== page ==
On Assignment: Working With the DIY Softbox Grid Spot

Here is the photo that I built the DIY softbox grid spot to create. The key to this photo is total control on the "white" background.

The photo was done to illustrate a story about two sisters. One had written a play about the surviving Cone sister (major historical benefactors of the Baltimore Museum of Art) and the other was playing the lead role. I wanted to connect them to the actual sisters by joining them with a historical photo.

The light setup is pretty straightforward, with a couple of curveballs.

The softbox was from camera right - and far enough away so that it was out of the frame. I needed compositional area to the right to include the background photo.

The (camera left) back/rim light was a in a normal reflector through a grid spot. I was in the studio with a softbox, so I gave my White lightning Ultra 600's their semi-annual airing out.

The digital projector for the historical photo was behind the softbox, projecting towards the center of the background.

I could have done this with SB speedlights, but I would have needed a flash bracket for the softbox, which I did not have.

Remember, I am using continuous light on the (DLP-projected) historical photo on the background, so that was the only continuous light in the darkened room. No modeling lights allowed on the flash.

The thought process is like this:

1) You have to get your main light(s) positioned and controlled such that no light will spill onto the white background. You want that tone to be absolutely black before the continuous light source adds the background photo to it. (The starting tone, if not black, will be the darkest possible tone in the background.)

2.) Check your strobe light (only) to ensure that you have no background contamination. Dial in your flash's power to give you just enough aperture to hold the background to the focus level that you need. Overdoing this will unnecessarily lengthen the exposure needed to "burn in" the continuous portion of your exposure, leading to motion-ghosting problems with your subject.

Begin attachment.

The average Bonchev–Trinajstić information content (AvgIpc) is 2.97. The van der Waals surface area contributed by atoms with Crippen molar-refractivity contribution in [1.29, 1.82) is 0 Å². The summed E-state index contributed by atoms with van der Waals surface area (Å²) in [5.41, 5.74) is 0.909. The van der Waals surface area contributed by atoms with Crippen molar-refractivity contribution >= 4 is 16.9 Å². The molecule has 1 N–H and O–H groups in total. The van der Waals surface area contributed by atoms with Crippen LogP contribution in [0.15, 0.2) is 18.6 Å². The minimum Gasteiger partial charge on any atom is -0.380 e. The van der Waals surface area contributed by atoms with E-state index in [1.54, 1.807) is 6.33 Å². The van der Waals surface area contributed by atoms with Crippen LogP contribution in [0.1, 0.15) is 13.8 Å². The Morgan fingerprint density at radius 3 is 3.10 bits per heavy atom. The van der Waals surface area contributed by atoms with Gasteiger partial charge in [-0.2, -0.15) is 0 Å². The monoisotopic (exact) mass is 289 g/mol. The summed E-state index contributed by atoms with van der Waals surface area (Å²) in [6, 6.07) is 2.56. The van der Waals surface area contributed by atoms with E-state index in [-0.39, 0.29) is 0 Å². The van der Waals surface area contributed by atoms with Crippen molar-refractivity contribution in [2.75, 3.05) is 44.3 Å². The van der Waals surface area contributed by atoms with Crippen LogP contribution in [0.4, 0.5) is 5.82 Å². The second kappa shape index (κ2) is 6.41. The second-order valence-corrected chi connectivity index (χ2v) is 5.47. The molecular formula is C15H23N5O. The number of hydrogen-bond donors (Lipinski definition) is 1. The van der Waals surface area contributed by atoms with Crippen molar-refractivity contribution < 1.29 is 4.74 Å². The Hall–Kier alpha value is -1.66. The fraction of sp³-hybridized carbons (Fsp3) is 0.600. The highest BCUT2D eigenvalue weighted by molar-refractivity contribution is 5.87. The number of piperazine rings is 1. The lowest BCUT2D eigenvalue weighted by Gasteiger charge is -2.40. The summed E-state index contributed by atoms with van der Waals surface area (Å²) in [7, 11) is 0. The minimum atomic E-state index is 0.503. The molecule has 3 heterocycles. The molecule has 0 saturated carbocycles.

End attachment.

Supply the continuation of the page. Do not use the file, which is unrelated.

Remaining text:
3) Now, set your camera to that aperture, and turn on the projector. Adjust your shutter speed for best background exposure.

4) Bring in your subject and turn on the modeling lights for focus. With everything adjusted and locked down on a tripod, kill the modeling lights.

5) Shoot away, and monitor your pix on the back to fix any problems.

Can this be done in Photoshop? Sure.

But I always default to doing something "in-camera" if I can. I think it is better craft.

As for the DIY softbox grid spot, cardboard and tape once again defeats the photo gear mafia. And I save a few hard-earned clams.

Next: Medical Illustrator


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Anonymous matthew said...

"Can this be done in Photoshop? Sure.

But I always default to doing something "in-camera" if I can. I think it is better craft."

I wonder what would be possible in a shot, like this one, that, when done in camera, is beyond what could be done in Photoshop?

I don't mean to sound critical about a shot that is perfectly executed and well beyond what I'm capable of, because that's really not what I mean. I can see the virtues of "better craft".

But can "better craft" produce something that isn't possible, using Photoshop, for these shots that use a projected backdrop?